Definition of motivation in English:

motivation

noun

  • 1The reason or reasons one has for acting or behaving in a particular way.

    ‘escape can be a strong motivation for travel’
    • ‘It also makes good business sense to query Plato's motivations for writing the Republic.’
    • ‘Muslim women wear the hijab for a number of reasons beyond the obvious religious motivations.’
    • ‘The motivation for this rationalisation is, however, the serious fiscal crisis in the health care system.’
    • ‘That was probably one of the main motivations in my life.’
    • ‘It just gave you a stronger motivation for doing what you already knew was right.’
    • ‘What was the motivation behind you going traveling for two months in China & Vietnam a couple of years ago?’
    • ‘The question of whether simple life ever arose on Mars is a strong motivation for exploration.’
    • ‘It is also essential to understand the reasons and motivations behind such behaviours and cultural norms.’
    • ‘But money remained one of the motivations behind the creation of the new partnership, Ms Phillips admitted.’
    • ‘According to Forbes one of the main motivations is to inspire children to continue with their education.’
    • ‘What could you possibly know about the motivations that caused these young people to become so angry?’
    • ‘Trying to calculate the motivations of others is frustrating precisely because some statements or actions are motiveless.’
    • ‘We all know what side they are on, and what their motivations are.’
    • ‘Although it can be very difficult to give up smoking, many women find pregnancy is a strong motivation.’
    • ‘For people who have no faith in God, fear of punishment would be a stronger motivation to do good than promise of reward.’
    • ‘Her main motivation was a desire to see the old mill working again.’
    • ‘The university needs to reflect on the motivations of its teachers.’
    • ‘On the other hand, is it wrong to suspect that the ad campaign might have political motivations as well?’
    • ‘I've had to fire friends before because they didn't have the same motivations I had.’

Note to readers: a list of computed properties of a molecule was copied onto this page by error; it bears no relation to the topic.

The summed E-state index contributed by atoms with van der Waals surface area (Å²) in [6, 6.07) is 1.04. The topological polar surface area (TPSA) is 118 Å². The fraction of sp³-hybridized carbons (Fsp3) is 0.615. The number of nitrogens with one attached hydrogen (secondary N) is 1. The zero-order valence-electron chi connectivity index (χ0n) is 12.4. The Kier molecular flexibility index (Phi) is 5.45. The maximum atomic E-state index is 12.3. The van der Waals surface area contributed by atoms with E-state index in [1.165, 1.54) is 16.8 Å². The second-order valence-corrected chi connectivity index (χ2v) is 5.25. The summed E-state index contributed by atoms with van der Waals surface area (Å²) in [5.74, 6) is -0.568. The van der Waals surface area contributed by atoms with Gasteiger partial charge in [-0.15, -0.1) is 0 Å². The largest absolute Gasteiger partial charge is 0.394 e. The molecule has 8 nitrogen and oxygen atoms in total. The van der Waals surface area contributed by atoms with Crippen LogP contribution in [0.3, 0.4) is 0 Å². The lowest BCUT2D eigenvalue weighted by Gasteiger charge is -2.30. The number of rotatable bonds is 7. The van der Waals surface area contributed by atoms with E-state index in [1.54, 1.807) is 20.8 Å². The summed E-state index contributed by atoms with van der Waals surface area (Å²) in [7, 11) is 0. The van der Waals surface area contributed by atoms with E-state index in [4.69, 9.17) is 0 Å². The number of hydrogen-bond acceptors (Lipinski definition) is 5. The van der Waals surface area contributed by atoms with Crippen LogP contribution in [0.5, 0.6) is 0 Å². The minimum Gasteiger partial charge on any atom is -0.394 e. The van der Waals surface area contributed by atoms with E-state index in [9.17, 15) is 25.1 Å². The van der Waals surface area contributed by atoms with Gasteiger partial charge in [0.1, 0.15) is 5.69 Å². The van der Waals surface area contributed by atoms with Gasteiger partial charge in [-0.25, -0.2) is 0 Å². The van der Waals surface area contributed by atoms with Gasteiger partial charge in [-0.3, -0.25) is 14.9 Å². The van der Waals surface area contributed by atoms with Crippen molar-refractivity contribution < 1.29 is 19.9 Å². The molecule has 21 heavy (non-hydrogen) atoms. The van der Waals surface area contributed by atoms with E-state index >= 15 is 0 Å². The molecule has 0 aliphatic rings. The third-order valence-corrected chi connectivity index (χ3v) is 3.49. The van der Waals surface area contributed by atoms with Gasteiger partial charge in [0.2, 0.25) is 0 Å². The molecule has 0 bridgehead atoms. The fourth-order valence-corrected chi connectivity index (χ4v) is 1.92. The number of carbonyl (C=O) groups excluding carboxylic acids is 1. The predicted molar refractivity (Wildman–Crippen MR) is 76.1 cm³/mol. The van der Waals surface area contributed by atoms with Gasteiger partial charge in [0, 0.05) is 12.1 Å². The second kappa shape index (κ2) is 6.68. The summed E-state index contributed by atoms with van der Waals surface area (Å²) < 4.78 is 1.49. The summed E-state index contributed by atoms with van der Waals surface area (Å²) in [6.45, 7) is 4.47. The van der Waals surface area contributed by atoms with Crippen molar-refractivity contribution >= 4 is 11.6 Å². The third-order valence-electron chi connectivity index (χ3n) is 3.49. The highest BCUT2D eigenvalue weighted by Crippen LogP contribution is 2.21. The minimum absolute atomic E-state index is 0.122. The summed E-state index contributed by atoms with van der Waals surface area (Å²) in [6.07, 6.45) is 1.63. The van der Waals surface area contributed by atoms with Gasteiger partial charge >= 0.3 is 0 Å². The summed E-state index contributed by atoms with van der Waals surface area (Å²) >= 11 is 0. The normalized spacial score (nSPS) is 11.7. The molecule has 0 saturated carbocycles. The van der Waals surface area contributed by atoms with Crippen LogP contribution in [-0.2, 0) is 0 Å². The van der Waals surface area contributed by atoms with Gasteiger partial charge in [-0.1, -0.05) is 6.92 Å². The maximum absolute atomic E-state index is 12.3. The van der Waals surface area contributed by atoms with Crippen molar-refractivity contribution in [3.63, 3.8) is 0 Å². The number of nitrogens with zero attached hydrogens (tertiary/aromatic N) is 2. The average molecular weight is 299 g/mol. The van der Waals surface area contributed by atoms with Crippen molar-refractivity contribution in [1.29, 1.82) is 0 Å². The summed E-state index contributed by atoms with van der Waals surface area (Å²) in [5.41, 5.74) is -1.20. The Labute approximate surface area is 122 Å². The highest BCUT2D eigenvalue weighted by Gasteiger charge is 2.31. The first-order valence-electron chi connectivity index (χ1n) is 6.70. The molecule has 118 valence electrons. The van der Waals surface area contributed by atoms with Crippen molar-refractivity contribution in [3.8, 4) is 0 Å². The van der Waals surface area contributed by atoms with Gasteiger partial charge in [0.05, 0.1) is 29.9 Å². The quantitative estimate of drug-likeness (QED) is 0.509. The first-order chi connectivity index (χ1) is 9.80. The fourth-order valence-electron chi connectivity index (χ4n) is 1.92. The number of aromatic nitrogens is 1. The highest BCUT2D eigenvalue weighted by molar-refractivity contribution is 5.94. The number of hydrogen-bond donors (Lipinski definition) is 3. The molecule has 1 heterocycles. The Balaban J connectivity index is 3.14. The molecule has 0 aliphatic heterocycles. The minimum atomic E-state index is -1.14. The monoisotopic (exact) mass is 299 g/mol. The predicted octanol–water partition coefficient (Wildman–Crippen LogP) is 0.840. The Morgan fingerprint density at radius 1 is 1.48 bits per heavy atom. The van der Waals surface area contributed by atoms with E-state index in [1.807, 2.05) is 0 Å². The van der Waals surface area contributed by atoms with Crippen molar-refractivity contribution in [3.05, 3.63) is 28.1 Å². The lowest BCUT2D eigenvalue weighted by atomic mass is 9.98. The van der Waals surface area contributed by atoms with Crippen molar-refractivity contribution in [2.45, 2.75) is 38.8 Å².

• ‘I am suggesting that we are wrong to dismiss their motivations and reasoning out of hand as trivial and aberrant.’
    • ‘When we later meet Pilate, his motivations are made clear, but the High Priest's are not.’
    motive, motivating force, incentive, stimulus, stimulation, inspiration, impulse, inducement, incitement, spur, goad, provocation
    View synonyms
    1. 1.1 The general desire or willingness of someone to do something.
      ‘keep staff up to date and maintain interest and motivation’
      • ‘I just hope that this enthusiasm and motivation grows, and we don't see all he has to give too soon.’
      • ‘An interviewer wants to gauge your enthusiasm and motivation in wanting a job there.’
      • ‘The students all showed extreme motivation and interest in it.’
      • ‘I finished my intermediate, but realised that I had no motivation to continue.’
      • ‘She'd let us stay because we had motivation and good humour and spirit.’
      • ‘The course will include the study of motivation, emotion and personality.’
      • ‘Leadership, strategic thinking and motivation are considered to be the key qualities of an effective CEO.’
      • ‘Intrinsic motivation is the desire to take part in an activity for its own sake.’
      • ‘I lost any small amount of motivation I had to study after she became ill.’
      • ‘In his mind it has given him the added drive and motivation to do better.’
      • ‘The hypothalamus is one of the most important parts of the brain, involved in many kinds of motivation, among other functions.’
      • ‘For a short while I lived my life this way, I had no motivation to change it either.’
      • ‘Since the disaster it's been a constant challenge to maintain motivation and morale.’
      • ‘Socialism could only become a reality if the majority of people had the desire and motivation to fight for it.’
      • ‘While they lack any motivation to be good, they intensely desire to appear good.’
      • ‘All in all, the Government is the poorer for the loss of her drive, motivation and intelligence.’
      • ‘Other possibilities include job satisfaction, motivation and the experience of work generally.’
      • ‘Thinking like this will make your learning more personal, and this will increase your motivation.’
      • ‘While the best students will always excel and achieve, added motivation can be provided by prizes such as this.’
      • ‘What does this do to a young man of little education, to his desire and motivation?’
      enthusiasm, drive, ambition, initiative, determination, enterprise, sense of purpose
      View synonyms

Origin

Late 19th century: from motive, reinforced by motivate.

Pronunciation

motivation

/ˌmōdəˈvāSH(ə)n/